At the last General Conference of the church (April 2014), a new General Sunday School Presidency was sustained. Immediately after conference, a major announcement was made by Elder Tad Callister, the new Sunday School General President. The announcement was that adult sunday school classes would soon no longer be studying the four major standard scriptural works on a rotating basis as we have done for many years. Instead, the adult classes will adopt the curriculum that has been used in the youth Sunday School classes for the last year or so. The youth curriculum consists of topics, with loose outlines, scriptural references, and links to conference talks and video clips (mostly within last 10 years). Each topic is covered for a month, so there are 12 major topics covered in a year. Here are the current topics for 2014 from the youth curriculum:

January: The Godhead
February: The Plan of Salvation
March: The Atonement of Jesus Christ
April: The Apostasy and the Restoration
May: Prophets and Revelation
June: Priesthood and Priesthood Keys
July: Ordinances and Covenants
August: Marriage and Family
September: Commandments
October: Becoming More Christlike
November: Spiritual and Temporal Self-Reliance
December: Building the Kingdom of God in the Latter Days

Church leaders refer to this new curriculum as "Christ's Pattern for Teaching". It's unclear what is  different in the new curriculum in terms of teaching style from the emphasis provided in previous lesson manuals...which also encouraged instructors to ask questions, facilitate discussions, interact with class participants, and bear testimony. Elder Callister said "We’re trying to follow in the Savior’s footsteps of teaching, which involves inspired questions. It involves participation; it involves teaching to convert people, not just to teach them — to help them to understand and feel the Spirit of the gospel in their lives." Going further, he said "Last week, I attended a Sunday School class, and I think there’s a definite shift from the lecture method to a participation method. I think there’s a definite shift from just teaching a lesson to trying to customize it to the needs of the students in the class." So, have we not been following the Savior's example in our teaching until just this last year? What have we been doing all these years? I sure hope we've been trying to ask inspired questions.

What I've noticed in the new curriculum is that there are no learning objectives. Anyone who has been a teacher knows how important it is to develop learning objectives to organize their teaching materials around. Without objectives, how do we know or evaluate what is being learned? Otherwise, instructors are coming with scriptures and video clips and stories around a topic and are just asking for people's reactions and their feelings about what they are experiencing in class. It's like a focus group evaluating a new product, getting feedback, and moving on to the next one. Rarely anything new is really learned, but people share their opinions, experiences, and feelings. Everyone gets a chance to chime in, and we feel good about ourselves..."that was a good lesson". Certainly bearing testimony of what we know brings forth the spirit, and can sometimes effect learning in a synergistic sort of way.

However, think about what is lost as we move away from a concentration on the scriptures. Even if class members do not study the same scriptures at home from week to week, there is an inherent emphasis on studying the scriptures made manifest in the structure of the current Sunday School lessons. Will members in the future be less inclined to read from the scriptures on their own, choosing instead to study basic gospel topics? We already only focus on just the scriptural highlights in our gospel doctrine classes, glossing over or ignoring entirely the hidden gems within the scriptural record. I fear that within a few years, members will value the scriptures less, will no longer know the scriptures, nor be as intimately acquainted with the teachings of the prophets canonized in the scriptures. With a reliance on electronic scriptures, you can already see a growing lack of familiarity with where certain books of scripture are located ("is that in the Bible?"). I know several people who have decided they will never own a paper copy of the scriptures sad. The new format probably has the advantage of helping us focus on less controversial topics and thus avoid sometimes heated discussions about difficult doctrines or challenging events in our church history. I worry that such an avoidance carries a cost. As we discard or ignore the subtle, yet crucial doctrines interwoven throughout scripture, we set ourselves up to individually or collectively repeat the mistakes of the past. Also, the range of topics is so narrow. Even less than contained in the Gospel Principles manual for new members. The gospel is so rich and vast. There are so many topics important to our salvation, how will those get covered? And finally, the new Sunday School structure leaves less and less room for personal revelation in teaching...having to stick with a topic for the whole month, not allowing the spirit to guide topic selection. I realize there is wiggle room within a lesson or topic, but the focus just seems really narrow.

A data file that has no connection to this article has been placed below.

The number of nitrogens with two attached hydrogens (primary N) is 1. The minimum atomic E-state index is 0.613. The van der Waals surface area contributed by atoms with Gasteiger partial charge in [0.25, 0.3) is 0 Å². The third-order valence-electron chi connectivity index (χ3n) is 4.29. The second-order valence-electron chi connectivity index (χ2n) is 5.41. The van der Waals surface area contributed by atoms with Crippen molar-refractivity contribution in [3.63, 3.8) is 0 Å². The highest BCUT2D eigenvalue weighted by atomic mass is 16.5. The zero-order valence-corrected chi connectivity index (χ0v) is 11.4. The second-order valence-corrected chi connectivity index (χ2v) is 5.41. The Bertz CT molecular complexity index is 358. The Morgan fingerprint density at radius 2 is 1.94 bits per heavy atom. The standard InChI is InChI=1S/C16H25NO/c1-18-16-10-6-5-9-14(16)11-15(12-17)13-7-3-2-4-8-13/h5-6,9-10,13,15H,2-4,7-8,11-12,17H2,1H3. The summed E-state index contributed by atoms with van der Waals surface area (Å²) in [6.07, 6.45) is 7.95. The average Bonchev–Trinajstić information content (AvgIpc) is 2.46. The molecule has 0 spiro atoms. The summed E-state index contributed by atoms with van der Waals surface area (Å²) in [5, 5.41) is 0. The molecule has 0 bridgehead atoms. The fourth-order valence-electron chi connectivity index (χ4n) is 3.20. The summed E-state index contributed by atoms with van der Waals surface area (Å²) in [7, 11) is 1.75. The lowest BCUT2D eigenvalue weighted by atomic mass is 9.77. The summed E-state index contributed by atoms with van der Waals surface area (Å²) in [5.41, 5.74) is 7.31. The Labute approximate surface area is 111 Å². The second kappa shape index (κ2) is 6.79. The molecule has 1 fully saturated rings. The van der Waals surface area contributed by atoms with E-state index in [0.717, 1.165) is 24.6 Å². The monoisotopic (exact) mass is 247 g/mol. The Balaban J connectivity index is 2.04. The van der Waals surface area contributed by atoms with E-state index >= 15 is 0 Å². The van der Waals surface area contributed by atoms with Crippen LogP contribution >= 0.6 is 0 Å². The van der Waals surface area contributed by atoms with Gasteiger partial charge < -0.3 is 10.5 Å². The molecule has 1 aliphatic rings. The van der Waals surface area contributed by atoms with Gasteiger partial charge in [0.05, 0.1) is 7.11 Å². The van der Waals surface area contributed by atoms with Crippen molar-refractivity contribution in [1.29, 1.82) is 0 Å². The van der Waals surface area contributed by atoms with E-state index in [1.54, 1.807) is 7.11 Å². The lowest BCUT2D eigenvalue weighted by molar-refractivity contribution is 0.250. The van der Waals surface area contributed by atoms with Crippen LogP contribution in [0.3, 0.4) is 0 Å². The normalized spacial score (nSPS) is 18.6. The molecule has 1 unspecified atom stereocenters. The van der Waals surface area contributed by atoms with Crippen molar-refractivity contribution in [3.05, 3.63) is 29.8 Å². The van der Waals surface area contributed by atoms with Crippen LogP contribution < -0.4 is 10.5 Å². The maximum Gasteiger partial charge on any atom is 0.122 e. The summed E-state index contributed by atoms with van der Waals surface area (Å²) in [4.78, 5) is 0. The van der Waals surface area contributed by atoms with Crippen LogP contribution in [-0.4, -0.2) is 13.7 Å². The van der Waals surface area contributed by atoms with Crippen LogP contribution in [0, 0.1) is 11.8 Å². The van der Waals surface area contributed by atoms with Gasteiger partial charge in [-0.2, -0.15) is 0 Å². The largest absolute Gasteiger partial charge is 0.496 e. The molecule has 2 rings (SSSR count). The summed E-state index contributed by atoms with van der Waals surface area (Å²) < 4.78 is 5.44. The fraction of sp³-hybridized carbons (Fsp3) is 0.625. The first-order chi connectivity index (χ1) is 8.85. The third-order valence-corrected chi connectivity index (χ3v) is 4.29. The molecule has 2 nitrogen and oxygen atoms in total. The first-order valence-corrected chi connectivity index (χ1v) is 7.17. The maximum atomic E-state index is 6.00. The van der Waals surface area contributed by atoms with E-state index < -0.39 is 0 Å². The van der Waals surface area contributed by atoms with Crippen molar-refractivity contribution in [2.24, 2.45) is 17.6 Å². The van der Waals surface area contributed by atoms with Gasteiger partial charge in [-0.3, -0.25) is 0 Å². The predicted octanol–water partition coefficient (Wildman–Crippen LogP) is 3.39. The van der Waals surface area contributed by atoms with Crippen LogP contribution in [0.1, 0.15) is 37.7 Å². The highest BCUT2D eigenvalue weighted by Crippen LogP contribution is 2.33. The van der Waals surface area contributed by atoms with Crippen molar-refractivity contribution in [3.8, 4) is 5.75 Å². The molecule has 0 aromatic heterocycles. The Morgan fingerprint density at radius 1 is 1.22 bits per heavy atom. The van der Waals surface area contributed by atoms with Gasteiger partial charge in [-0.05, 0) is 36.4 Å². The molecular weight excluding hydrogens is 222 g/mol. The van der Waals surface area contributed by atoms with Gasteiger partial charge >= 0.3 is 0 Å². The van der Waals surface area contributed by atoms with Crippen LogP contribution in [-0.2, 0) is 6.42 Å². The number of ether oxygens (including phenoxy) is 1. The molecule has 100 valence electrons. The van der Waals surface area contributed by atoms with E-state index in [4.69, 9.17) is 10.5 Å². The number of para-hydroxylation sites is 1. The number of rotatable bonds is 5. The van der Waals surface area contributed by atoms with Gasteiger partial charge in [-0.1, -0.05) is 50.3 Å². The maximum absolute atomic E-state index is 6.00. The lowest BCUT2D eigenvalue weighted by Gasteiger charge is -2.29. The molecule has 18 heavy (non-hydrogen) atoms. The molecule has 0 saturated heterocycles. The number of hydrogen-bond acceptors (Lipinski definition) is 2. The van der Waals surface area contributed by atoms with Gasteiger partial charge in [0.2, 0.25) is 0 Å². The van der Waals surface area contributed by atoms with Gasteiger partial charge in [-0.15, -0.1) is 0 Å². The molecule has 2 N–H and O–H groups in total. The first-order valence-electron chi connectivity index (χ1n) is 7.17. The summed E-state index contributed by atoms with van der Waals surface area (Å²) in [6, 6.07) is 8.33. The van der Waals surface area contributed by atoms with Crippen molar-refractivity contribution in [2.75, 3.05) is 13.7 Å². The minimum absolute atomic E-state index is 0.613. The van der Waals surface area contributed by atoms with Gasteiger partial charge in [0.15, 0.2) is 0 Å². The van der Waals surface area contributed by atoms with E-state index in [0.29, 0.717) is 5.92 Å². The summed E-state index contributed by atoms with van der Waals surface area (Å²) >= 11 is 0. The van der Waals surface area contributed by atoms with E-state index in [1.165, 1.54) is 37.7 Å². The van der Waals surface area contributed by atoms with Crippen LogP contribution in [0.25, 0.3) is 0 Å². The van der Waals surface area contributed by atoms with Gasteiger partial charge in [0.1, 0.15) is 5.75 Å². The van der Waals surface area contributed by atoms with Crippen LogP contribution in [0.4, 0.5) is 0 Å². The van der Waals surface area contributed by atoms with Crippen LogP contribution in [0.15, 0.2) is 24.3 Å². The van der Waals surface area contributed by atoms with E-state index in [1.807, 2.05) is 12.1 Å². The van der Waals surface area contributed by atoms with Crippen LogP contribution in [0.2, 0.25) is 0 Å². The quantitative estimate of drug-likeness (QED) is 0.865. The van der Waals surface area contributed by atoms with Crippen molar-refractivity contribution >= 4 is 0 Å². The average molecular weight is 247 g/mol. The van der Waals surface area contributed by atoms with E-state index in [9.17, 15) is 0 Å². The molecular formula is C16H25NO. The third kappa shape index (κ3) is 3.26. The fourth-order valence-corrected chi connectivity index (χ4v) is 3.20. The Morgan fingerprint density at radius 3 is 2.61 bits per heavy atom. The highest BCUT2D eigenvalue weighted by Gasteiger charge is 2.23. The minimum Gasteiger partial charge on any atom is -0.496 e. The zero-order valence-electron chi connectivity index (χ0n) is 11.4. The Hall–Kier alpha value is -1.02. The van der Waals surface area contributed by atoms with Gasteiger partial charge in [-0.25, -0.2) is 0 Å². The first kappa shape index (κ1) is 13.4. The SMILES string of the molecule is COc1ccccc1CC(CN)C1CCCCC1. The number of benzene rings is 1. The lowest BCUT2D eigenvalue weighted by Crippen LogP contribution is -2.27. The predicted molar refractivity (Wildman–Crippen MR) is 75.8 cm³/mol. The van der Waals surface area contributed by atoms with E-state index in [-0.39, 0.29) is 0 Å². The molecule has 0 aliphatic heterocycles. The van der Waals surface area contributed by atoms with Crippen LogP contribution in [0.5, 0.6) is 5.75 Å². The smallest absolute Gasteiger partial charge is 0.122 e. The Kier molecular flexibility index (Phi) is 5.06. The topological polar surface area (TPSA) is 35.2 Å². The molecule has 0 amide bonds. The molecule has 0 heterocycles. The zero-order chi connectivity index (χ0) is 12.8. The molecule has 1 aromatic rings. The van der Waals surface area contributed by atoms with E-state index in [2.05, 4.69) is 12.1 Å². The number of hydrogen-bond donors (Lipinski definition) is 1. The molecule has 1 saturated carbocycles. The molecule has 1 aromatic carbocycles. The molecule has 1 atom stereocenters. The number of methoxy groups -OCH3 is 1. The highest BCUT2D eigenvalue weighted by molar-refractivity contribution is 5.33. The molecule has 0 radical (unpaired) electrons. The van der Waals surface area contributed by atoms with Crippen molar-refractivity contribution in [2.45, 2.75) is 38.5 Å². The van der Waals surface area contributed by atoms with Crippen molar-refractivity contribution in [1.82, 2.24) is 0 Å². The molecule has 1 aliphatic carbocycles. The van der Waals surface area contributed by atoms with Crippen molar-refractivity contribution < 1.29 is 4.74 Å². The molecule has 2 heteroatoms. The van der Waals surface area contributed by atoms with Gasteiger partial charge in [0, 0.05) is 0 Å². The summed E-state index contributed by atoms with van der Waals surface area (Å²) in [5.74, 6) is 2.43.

Certainly Christ taught lessons, even lectured. He lead His followers. He did not lead discussion groups where listeners chimed in with their insights on the doctrine He imparted. He quoted from the prophets and set forth truth, which carried the spirit into the hearts of His listeners. He had mastery of all the scriptures. He had learning objectives, which He distilled from what the hearts of those listening to Him needed to know. He was the master teacher. He used allegories, parables, symbolism, scripture, and testimony to bring light to the hearts of those open to His words. He bore testimony through word and action.

As we deemphasize scripture, what will be the cost?